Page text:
4000 years ago, children in school were learning maths just as they do now.  But what maths did they learn and how did they learn it?  In this resource pack, Dr Eleanor Robson, shows us how we can find out about an ancient civilisation through the objects they left behind.

She demonstrates clay tablets on which Babylonian children worked at their multiplication tables - in base 60!  Through the video clips and follow-up resources, we can find out how they did arithmetic and how they learnt their tables.  Eleanor also demonstrates the difference between how we generally draw a triangle now and then, and how the Babylonian style of writing - cuneiform - relates to their triangles.


The resources in this pack complement the video clips, providing activities designed to help students understand the similarities and differences between maths then and now.  Answers and additional notes are also provided.

This resource pack is aimed at children aged 10-12.  We hope that it will be girl-friendly, without being boy-unfriendly, and that it could be used as a means of bridging the transition between primary school and secondary school, perhaps forming part of a Transition Day, or a topic which could be started in the primary school then completed in the secondary school.

Any of these resources can be used alone - although students may find it easier to understand them if they have seen the preceding video clip(s). 

Type of Resource Resource Name Difficulty Notes
notes icon Teacher notes and worksheet answers   Start here!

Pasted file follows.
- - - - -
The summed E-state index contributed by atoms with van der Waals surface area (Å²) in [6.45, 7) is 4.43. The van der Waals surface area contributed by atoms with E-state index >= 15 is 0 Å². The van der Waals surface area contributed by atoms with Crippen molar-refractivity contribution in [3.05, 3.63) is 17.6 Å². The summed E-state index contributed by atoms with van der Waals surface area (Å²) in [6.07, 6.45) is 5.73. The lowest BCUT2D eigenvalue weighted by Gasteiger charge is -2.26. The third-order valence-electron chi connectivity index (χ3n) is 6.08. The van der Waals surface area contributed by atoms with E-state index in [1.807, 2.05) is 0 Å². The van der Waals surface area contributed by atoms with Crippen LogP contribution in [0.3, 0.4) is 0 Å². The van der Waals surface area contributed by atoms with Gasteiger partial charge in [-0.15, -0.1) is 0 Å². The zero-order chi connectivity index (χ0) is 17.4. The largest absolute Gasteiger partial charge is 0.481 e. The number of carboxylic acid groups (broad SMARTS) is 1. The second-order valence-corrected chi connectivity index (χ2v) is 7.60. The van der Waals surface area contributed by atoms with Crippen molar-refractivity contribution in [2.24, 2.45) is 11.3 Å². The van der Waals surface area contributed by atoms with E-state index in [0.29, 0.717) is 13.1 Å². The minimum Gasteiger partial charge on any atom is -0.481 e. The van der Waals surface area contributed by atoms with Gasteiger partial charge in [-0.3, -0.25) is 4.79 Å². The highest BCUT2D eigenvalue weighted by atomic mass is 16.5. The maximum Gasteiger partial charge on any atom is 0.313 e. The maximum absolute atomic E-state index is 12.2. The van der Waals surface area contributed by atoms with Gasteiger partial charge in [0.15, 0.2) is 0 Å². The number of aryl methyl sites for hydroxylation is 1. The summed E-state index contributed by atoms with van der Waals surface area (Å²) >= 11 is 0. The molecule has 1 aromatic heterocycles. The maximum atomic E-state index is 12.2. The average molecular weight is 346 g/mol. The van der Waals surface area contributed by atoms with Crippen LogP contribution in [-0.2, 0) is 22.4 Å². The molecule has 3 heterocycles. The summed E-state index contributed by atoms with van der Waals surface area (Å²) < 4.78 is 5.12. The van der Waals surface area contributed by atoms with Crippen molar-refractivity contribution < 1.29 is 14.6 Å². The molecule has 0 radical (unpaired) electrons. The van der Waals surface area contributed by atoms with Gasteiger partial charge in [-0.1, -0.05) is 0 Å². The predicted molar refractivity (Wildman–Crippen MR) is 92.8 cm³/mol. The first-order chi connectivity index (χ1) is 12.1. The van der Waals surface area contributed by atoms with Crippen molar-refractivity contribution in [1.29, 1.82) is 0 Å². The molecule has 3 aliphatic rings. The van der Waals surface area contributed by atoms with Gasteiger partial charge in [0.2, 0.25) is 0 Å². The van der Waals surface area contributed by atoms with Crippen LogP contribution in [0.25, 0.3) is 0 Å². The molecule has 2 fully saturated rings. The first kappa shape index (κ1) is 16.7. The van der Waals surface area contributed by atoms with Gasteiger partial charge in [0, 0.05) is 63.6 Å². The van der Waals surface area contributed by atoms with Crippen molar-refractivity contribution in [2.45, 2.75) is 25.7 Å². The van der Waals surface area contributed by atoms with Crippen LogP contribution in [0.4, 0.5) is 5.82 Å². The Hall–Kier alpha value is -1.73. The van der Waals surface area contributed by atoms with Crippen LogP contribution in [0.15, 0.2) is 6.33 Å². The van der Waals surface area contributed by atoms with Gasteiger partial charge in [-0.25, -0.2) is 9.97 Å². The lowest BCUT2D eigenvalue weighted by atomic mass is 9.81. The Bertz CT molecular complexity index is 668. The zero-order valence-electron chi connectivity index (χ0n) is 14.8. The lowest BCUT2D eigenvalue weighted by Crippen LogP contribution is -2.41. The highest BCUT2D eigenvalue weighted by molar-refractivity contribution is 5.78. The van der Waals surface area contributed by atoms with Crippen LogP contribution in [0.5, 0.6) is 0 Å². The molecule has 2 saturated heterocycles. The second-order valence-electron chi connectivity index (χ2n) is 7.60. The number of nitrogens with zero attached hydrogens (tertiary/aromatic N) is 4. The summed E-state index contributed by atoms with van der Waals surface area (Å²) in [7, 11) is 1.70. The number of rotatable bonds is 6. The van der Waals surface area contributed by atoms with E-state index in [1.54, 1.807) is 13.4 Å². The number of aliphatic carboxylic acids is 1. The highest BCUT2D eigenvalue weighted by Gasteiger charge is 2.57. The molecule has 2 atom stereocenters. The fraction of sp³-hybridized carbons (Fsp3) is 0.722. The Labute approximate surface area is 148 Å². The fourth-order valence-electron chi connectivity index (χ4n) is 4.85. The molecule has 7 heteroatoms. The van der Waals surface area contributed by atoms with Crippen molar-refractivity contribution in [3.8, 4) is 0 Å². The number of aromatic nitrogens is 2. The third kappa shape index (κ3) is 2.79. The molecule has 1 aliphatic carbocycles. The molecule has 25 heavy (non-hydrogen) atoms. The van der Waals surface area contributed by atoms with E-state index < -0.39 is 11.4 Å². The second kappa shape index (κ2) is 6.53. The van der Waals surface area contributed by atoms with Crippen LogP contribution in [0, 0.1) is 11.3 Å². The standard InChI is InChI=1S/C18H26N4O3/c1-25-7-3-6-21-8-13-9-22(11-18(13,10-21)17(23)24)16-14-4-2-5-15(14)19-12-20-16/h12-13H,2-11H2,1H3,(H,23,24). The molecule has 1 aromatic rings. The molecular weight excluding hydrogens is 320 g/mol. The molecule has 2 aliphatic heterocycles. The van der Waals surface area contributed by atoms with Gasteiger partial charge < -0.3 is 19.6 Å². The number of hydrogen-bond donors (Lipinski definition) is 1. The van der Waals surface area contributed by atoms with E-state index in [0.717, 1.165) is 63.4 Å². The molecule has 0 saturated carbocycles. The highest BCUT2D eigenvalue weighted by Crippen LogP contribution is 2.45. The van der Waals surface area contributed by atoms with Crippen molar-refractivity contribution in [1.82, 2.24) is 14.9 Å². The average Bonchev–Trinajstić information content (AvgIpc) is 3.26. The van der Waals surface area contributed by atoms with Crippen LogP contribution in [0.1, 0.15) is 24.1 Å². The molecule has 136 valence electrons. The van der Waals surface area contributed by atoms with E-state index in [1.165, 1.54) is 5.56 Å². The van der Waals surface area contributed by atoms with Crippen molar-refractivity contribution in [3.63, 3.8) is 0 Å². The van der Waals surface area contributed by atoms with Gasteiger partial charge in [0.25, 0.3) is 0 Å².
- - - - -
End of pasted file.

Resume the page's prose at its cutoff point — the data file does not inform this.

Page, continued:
notes icon Babylonian Mathematics   Additional notes and drawings from tablets for anyone who wants to know a bit more.
video icon Eleanor Robson: Maths Archaeologist * Video clip 1: Introductory video clip (1 min 47 secs)
video icon

Archaeology and your maths classroom * Video clip 2 (2 mins 36 secs)
activity icon Activity *

If there was a fire or an earthquake tonight and your classroom was destroyed, what would a maths archaeologist find?  What might s/he think about your maths class?

video icon A Babylonian House * Video clip 3 (3 mins 20 secs)
worksheet icon Babylonian Houses ** Worksheet - do a scale drawing of a Babylonian house or see how the area of a Babylonian house compares with a modern one by finding rectangular areas.  You will need to work in cubits to start with!
video icon Clay Tablets   Video clip 4 (2 mins 56 secs)
presentation icon Make Your Own Clay Tablets  * Presentation - make your own Babylonian tablet, complete with Babylonian numbers.
video icon Babylonian Triangles  * Video clip 5 (2 mins 19 secs)
worksheet icon Triangles and Squares * Worksheet - area of squares and triangles (counting squares is fine for this), symmetry, investigation
video icon Babylonian Numbers: 1 to 9  * Video clip 6 (2 mins 36 secs)
video icon Babylonian Numbers: tens and units  * Video clip 7 (1 min 44 secs)
video icon Babylonian Numbers: base 60  ** Video clip 8 (1 min 59 secs)
presentation icon Numbers in base 60 ** Presentation - working with numbers in base 60
worksheet icon Numbers in base 60 ** Worksheet - to follow-up the presentation
worksheet icon Fractions in base 60 *** Worksheet - this follows on from Numbers in base 60
video icon Learning to multiply - the Babylonian way  ** Video clip 9 (3 mins 16 secs)
worksheet icon Multiplication - the Babylonian way ** Worksheet - follow-up worksheet
worksheet icon Division - the Babylonian way *** Worksheet - students will need to know about multiplication and fractions in base 60
worksheet icon Deciphering a Babylonian Tablet *** Worksheet - drawings of multiplication problems, one involving simple fractions, on two Babylonian tables to decipher.  Did the Babylonian scribes get them right?